Classical Hypothesis Testing Theory Adapted from Alexander Senf

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Classical Hypothesis Testing
Theory
Adapted from Alexander Senf
Review
• 5 steps of classical hypothesis testing (Ch. 3)
1. Declare null hypothesis H0 and alternate
hypothesis H1
2. Fix a threshold α for Type I error (1% or 5%)
•
•
Type I error (α): reject H0 when it is true
Type II error (β): accept H0 when it is false
3. Determine a test statistic
•
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a quantity calculated from the data
2
Review
4. Determine what observed values of the test
statistic should lead to rejection of H0
•
Significance point K (determined by α)
5. Test to see if observed data is more extreme
than significance point K
•
•
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If it is, reject H0
Otherwise, accept H0
3
Overview of Ch. 9
– Simple Fixed-Sample-Size Tests
– Composite Fixed-Sample-Size Tests
– The -2 log λ Approximation
– The Analysis of Variance (ANOVA)
– Multivariate Methods
– ANOVA: the Repeated Measures Case
– Bootstrap Methods: the Two-sample t-test
– Sequential Analysis
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4
Simple Fixed-Sample-Size Tests
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5
The Issue
• In the simplest case, everything is specified
– Probability distribution of H0 and H1
• Including all parameters
– α (and K)
– But: β is left unspecified
• It is desirable to have a procedure that
minimizes β given a fixed α
– This would maximize the power of the test
• 1-β, the probability of rejecting H0 when H1 is true
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6
Most Powerful Procedure
• Neyman-Pearson Lemma
– States that the likelihood-ratio (LR) test is the most
powerful test for a given α
– The LR is defined as:
f1 ( X 1 ) f1 ( X 2 )  f1 ( X n )
LR 
f0 ( X 1 ) f0 ( X 2 ) f0 ( X n )
– where
• f0, f1 are completely specified density functions for H0,H1
• X1, X2, … Xn are iid random variables
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7
Neyman-Pearson Lemma
– H0 is rejected when LR ≥ K
– With a constant K chosen such that:
P(LR ≥ K when H0 is true) = α
– Let’s look at an example using the NeymanPearson Lemma!
– Then we will prove it.
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8
Example
• Basketball players seem to be
taller than average
– Use this observation to formulate
our hypothesis H1:
• “Tallness is a factor in the
recruitment of KU basketball
players”
– The null hypothesis, H0, could be:
• “No, the players on KU’s team are a
just average height compared to the
population in the U.S.”
• “Average height of the team and the
population in general is the same”
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9
Example
• Setup:
– Average height of males in the US: 5’9 ½“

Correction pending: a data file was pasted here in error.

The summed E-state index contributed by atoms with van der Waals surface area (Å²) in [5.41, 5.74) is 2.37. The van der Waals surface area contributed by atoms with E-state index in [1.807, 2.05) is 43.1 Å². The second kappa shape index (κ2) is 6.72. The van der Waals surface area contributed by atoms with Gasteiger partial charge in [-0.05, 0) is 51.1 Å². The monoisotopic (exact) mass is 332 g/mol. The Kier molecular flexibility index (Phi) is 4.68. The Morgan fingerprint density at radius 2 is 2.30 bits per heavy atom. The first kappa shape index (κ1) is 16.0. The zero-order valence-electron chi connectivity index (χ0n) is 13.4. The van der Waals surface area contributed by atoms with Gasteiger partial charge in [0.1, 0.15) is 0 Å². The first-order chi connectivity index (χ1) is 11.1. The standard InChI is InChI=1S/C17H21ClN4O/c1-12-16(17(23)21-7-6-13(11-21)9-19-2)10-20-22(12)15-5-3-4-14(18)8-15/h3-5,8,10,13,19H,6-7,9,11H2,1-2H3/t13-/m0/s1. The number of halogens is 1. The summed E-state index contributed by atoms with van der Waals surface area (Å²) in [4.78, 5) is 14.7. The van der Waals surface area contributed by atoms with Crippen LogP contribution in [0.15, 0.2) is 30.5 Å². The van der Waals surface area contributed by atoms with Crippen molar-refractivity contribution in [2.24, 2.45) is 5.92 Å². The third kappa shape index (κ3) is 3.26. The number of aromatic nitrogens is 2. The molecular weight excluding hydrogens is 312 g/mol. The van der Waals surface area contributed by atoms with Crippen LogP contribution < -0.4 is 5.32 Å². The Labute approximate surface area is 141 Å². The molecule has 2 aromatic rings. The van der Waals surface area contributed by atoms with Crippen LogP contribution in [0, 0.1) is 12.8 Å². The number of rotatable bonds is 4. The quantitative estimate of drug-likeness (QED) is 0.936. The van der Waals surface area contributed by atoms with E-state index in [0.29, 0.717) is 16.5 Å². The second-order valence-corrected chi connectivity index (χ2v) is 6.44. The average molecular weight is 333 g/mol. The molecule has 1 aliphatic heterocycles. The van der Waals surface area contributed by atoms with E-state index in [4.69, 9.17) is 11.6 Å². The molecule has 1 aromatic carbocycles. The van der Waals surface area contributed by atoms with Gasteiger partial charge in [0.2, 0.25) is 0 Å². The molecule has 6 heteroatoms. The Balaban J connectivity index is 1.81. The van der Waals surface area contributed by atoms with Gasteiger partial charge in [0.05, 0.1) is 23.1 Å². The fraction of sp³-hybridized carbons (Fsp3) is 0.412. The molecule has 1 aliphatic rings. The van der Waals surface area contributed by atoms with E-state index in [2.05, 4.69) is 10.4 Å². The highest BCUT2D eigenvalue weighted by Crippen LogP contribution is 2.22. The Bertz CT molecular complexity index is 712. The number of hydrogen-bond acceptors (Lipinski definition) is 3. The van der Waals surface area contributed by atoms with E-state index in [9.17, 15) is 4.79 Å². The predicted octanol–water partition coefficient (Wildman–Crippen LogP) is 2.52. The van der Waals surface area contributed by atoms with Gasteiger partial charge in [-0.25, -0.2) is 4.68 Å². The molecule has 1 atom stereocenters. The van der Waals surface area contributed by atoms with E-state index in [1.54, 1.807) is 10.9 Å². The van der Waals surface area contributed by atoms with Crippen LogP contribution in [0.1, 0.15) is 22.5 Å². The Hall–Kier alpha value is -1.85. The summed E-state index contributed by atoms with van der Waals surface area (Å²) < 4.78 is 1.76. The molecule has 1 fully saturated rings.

– Average height of KU players in 2008: 6’04 ½”
• Assumption: both populations are normal-distributed
centered on their respective averages (μ0 = 69.5 in, μ1 =
76.5 in) and σ = 2
( x  76.5 ) 2
( x  69.5 ) 2


• Sample size: 3
8
8
e
e
f1 ( x) 
f 0 ( x) 
2 2
2 2
– Choose α: 5%
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10
Example
• The two populations:
f0
f1
p
height (inches)
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11
Example
– Our test statistic is the Likelihood Ratio, LR
e

( x1  76.5 ) 2
8
f1 ( x1 ) f1 ( x2 ) f1 ( x3 )  2 2
 ( x) 
( x  69.5 )

f 0 ( x1 ) f 0 ( x2 ) f 0 ( x3 )
8
e
2 2
( x2  76.5 ) 2
8
e
2 2
2
1
e

e

( x2  69.5 ) 2
8
2 2

( x3  76.5 ) 2
8
2 2
e

( x3  69.5 ) 2
8
2 2
3
e

1
( xi 69.5) 2 ( xi 76.5) 2
8 i1
– Now we need to determine a significance point K
at which we can reject H0, given α = 5%
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• P(Λ(x) ≥ K | H0 is true) = 0.05, determine K
12
Example
– So we just need to solve for K’ and calculate K:
  
f
0
( x1 ) f 0 ( x2 ) f 0 ( x3 )dx1dx2 dx3  0.05
K1' K 2' K 3'
• How to solve this? Well, we only need one set of values
to calculate K, so let’s pick two and solve for the third:
 
  f
0
( x1 ) f 0 ( x2 ) f 0 ( x3 )dx1dx2 dx3  0.05
6871 K 3'
• We get one result: K3’=71.0803
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13
Example
– Then we can just plug it in to Λ and calculate K:
3
K e
e

1
( K i' 69.5) 2 ( K i' 76.5) 2
8 i1

1
( 6869.5) 2 ( 6876.5) 2  ( 7169.5) 2 ( 7176.5) 2  ( 71.080369.5) 2 ( 71.080376.5) 2
8
 1.663 *10 7
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
Example
– With the significance point K = 1.663*10-7 we can
now test our hypothesis based on observations:
• E.g.: Sasha = 83 in, Darrell = 81 in, Sherron = 71 in
3
 ( X  {83,81,71})  e

1
( X i  69.5 ) 2  ( X i  76.5 ) 2
8 i 1
(83,81,71)  1.446 *1012
• 1.446*1012 > 1.663*10-7
• Therefore, our hypothesis that tallness is a factor in the
recruitment of KU basketball players is true.
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15